The Malta Independent 21 May 2019, Tuesday

Pollution of the seas

Alfred Sant Monday, 11 March 2019, 08:02 Last update: about 3 months ago

A friend with good credentials in environmental activism came to tell that we need to beware of assuming that the control over marine pollution around the coasts of Malta is a done thing. According to him, there is a probability that measurements being recorded as to how, and how much, the sea is “clean” may only reflect occasional moments when improvement happened. Such moments can easily reverse direction towards a deterioration that simply cannot be ignored. There is evidence, he claimed, to show that the meadows and other vegetation which are located (or used to be) in our waters are slowly rotting.


I wonder whether this is the same kind of pessimism about the environment that we frequently get from people, some of whom do not always seem to have transparent agendas. On the other hand, the threat identified by my friend is not one to be filed away on the spot. The sea is one of the few national resources, perhaps the sole one, possessed by these islands. So, for instance, how true is it that the submerged meadows around our shores are shrinking and rotting?


Muslim community

I attended a very interesting meeting for Maltese and foreign members of the Islamic community. They related their experiences as part of Maltese society.

In their comments, two points stood out.

One came from Maltese of North African origin and residents who do not have Maltese citizenship. They discussed the great difficulties they face to acquire Maltese citizenship or rights of residence. I guess that quite a large proportion of their complaints are justified. Take the case of a woman married to a Maltese person, who has acquired Maltese citizenship, and has been living and working here for over sixteen years: as she suffers from a medical condition, she wishes to have her sister with her at certain times. She still has not succeeded in obtaining a multiple visa that would allow her sister to visit and leave more than once.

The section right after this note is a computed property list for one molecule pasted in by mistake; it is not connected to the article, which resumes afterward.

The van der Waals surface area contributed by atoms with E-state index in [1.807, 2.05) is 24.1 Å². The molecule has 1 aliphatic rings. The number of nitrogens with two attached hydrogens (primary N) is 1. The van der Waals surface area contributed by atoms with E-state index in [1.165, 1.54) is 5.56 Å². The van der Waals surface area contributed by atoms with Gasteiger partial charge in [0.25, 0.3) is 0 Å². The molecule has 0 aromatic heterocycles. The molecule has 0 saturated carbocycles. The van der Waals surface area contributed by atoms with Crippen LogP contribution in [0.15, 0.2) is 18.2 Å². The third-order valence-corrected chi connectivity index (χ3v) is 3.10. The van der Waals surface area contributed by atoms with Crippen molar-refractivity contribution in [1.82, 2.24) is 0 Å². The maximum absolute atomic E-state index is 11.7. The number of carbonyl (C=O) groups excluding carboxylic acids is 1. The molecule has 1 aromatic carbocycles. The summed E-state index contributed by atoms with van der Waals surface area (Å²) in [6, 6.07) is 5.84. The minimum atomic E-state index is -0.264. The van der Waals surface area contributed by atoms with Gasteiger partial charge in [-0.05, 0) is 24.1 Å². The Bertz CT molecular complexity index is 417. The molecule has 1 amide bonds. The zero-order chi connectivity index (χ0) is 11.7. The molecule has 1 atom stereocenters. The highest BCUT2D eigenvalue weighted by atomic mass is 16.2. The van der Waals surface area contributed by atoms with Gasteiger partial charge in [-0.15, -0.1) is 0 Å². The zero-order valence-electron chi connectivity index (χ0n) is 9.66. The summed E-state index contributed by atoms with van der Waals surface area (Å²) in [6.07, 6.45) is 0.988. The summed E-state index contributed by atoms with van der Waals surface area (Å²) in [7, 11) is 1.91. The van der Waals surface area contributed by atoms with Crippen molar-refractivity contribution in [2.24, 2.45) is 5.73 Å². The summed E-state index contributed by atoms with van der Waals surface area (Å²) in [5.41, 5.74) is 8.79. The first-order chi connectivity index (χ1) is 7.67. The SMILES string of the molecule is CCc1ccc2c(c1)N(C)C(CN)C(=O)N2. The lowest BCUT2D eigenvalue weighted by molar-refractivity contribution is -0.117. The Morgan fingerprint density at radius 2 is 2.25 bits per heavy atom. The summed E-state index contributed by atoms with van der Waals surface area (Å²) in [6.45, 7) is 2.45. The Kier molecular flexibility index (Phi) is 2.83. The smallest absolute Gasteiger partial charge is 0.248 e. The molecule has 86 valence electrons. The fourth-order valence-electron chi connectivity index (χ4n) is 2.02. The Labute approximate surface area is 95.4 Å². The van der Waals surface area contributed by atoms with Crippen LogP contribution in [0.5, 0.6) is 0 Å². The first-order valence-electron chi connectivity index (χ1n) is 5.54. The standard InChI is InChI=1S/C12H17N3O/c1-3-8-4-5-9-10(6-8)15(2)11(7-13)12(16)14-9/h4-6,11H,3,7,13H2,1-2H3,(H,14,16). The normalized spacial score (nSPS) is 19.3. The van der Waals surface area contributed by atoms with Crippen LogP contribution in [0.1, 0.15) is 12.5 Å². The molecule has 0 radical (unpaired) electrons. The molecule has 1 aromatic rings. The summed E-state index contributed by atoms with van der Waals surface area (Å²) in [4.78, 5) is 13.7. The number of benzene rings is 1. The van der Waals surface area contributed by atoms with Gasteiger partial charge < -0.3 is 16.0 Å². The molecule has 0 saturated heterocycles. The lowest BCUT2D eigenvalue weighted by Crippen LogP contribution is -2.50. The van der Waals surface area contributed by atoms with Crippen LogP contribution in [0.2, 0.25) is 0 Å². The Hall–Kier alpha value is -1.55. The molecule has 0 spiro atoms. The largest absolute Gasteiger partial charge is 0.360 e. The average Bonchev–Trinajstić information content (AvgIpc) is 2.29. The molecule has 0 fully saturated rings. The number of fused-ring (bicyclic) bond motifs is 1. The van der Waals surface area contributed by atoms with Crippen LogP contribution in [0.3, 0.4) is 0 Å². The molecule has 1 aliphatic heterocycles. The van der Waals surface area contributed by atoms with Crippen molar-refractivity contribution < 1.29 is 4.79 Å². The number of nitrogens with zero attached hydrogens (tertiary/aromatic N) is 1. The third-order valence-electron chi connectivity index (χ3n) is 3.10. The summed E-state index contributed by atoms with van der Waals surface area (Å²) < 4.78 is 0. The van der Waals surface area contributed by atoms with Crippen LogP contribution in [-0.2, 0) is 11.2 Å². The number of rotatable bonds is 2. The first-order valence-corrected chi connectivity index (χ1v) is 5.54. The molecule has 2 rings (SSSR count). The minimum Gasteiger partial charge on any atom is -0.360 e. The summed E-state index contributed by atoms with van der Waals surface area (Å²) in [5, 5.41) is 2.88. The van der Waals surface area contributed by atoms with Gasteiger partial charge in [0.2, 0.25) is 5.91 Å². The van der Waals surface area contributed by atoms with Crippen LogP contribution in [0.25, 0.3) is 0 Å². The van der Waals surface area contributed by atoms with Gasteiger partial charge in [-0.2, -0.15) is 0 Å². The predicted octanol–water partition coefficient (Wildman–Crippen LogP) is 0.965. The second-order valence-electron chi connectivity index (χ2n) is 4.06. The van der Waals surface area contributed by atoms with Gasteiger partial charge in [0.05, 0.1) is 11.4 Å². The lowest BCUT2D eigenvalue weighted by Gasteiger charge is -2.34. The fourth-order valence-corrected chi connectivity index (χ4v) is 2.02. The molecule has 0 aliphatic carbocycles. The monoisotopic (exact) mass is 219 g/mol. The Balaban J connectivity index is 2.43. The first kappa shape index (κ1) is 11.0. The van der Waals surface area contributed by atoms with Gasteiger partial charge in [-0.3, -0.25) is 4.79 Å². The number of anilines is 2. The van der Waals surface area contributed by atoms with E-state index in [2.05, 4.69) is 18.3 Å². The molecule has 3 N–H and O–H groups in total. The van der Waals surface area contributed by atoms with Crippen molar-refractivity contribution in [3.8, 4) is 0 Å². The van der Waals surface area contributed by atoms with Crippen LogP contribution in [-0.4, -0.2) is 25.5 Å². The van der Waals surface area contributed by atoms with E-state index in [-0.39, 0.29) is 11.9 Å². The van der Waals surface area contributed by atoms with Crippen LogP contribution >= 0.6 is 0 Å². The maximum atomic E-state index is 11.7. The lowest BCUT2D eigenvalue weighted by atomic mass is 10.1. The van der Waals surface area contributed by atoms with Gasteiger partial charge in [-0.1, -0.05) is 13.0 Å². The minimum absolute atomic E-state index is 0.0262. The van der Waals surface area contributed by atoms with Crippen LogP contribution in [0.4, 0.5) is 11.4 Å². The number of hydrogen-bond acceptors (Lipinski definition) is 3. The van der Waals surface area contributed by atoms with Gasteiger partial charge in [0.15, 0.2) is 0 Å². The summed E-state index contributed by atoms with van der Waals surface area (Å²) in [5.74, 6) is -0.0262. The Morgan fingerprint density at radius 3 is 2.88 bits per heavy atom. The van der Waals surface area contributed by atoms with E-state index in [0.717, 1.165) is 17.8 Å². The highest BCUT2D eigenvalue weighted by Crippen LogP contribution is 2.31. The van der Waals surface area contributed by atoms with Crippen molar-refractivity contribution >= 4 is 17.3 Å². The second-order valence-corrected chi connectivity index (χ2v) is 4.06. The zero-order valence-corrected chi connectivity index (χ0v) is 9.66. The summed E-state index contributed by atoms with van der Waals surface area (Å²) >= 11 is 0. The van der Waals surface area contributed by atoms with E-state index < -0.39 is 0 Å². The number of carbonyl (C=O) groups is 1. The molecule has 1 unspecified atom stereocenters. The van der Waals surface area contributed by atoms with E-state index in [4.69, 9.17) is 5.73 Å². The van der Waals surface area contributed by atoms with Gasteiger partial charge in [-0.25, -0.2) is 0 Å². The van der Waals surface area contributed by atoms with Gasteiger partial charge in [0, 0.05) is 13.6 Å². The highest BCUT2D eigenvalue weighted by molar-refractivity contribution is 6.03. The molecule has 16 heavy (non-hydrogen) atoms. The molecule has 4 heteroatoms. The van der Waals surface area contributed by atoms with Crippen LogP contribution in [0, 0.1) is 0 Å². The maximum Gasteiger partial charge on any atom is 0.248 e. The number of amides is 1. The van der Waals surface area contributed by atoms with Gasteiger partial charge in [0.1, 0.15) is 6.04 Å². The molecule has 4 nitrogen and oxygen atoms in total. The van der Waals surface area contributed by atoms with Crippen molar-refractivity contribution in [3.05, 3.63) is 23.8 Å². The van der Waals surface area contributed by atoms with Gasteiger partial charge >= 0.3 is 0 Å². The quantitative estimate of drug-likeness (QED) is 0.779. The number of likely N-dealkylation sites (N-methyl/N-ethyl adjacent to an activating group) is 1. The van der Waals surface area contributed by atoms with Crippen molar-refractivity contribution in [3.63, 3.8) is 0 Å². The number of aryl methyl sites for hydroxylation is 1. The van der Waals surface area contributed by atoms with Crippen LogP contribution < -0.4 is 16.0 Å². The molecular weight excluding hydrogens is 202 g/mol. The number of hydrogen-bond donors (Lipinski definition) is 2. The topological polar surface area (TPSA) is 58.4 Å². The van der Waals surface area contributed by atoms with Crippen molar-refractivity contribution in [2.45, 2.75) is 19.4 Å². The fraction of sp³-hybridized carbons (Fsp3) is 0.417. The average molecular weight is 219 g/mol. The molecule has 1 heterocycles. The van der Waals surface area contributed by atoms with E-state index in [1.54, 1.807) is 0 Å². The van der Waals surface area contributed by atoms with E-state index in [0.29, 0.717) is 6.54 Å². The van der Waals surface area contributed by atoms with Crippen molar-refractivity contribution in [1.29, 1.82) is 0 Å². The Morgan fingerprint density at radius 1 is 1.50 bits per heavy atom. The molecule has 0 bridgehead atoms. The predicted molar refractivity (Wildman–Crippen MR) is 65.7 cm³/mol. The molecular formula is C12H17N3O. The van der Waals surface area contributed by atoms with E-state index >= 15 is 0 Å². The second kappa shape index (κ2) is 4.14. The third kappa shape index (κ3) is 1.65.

As a staunch secularist, I did not expect the second matter that was raised to be considered as having so much importance, but the concern was clearly genuine. It related to the refusal to allow in Malta the ritual slaughter of animals for food according to methods needed for the production of halal meat.


Just in time

The creation of free trade zones in a globalizing world continued to quicken the process by which manufacturing is organised. Components of a product began to reach factories with less difficulty. So there was less need to get them to the factory too early before they are needed for assembly.

They had better enter the factory production process while arriving there as much as possible “just in time”. It is an approach that has become very well honed.

One notes that it is also being deployed in the services sector. At the forefront of this comes air transport. Here for sure, the rise in traffic volumes has encouraged the approach. Alongside the need to ensure maximum security for airline flights, greater priority came to be placed on the need to affect the transfer of luggage and of people entering and leaving aircraft with the least possible delay. So the areas from where planes depart or land, and the corridors along which passengers move must be used as effectively as possible.

Here too, just in time management has become the rule.  


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